President Donald Trump’s summit in Hanoi, Vietnam, last week was a monumental failure for the entire world to see. Trump was unprepared, too self-assured about his negotiating abilities with a tyrant, and far too starstruck by Kim Jong-un, a man who lords over a regime whose network of concentration camps makes the Soviet Union’s gulag system look tame in comparison. “[I]t now ought to be clear that the president’s shallow and slapdash attempts at dealmaking are not going to succeed,” said a Washington Post editorial the day after the talks.
So goes the conventional wisdom in Washington, DC. There is a feeling of confusion about what comes next. North Korea hawks and some Korea experts are all but celebrating the summit’s “failure” as confirmation that their pessimism was right all along. Victor Cha, the Asia director on George W. Bush’s National Security Council who is now the Korea Chair at the Center for Strategic and International Studies, somberly wrote that diplomacy may be at the “end of its rope.”
True, none of us know where the diplomacy goes from here. The reality of Trump and Kim flying back to their respective capitals with nothing to show for it—not even another non-binding and vague joint communique like the statement both signed in Singapore nine months ago—leads many analysts to describe the process as floundering and ineffective. Those of us on the outside looking in can’t even be sure why the summit last week adjourned without the press conference and signing ceremony that were included in the official schedule. U.S. and North Korean officials have completely different interpretations about what the other was offering and demanding; North Korean officials reject Trump and Secretary of State Mike Pompeo’s claim that Pyongyang put forth unreasonable asks, such as a total lifting of UN Security Council sanctions.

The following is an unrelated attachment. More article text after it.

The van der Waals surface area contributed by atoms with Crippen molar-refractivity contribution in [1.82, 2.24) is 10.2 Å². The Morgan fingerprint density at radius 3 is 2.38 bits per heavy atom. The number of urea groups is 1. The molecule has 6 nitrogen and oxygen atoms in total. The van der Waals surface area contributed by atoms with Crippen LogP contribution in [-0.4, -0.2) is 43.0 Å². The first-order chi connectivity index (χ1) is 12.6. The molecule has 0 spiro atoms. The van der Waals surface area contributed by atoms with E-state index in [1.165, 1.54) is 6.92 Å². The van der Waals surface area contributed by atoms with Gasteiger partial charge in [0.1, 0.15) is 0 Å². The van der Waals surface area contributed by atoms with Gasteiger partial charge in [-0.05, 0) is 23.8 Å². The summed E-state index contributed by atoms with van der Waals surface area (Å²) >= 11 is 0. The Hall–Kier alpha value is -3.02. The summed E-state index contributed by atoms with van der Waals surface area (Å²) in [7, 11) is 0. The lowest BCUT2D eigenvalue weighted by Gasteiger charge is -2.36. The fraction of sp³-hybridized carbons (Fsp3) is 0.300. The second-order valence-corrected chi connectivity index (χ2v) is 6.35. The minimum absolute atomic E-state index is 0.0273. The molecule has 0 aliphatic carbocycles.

What we can be reasonably assured of is the diplomatic process will continue. Washington and Pyongyang both have an interest in keeping talks alive, if for no other reason to avoid a return of the rhetorical bombs launched between Trump and Kim in 2017. Secretary Pompeo wasted no time expressing his desire to meet with the North Koreans again at the working-level. The official narrative in North Korean state media is quite conciliatory, going to extreme lengths to thank Trump for making the journey to Hanoi and promising to continue the dialogue. Both countries continue to do what they can to preserve diplomacy. For the North Koreans, this means maintaining the nuclear and missile testing moratorium. For the Americans, unilateral confidence-building steps translate into continuing the suspension of major U.S.-South Korea joint military exercises.
Fortunately, despite the snag in Hanoi, we are unlikely to witness diplomacy crumbling like a ton of bricks. Although the bottom-line positions between Washington and Pyongyang are as irreconcilable as they’ve always been, Trump and Kim are personally invested in the process. A total severing of diplomatic contact would be a failure on the part of both.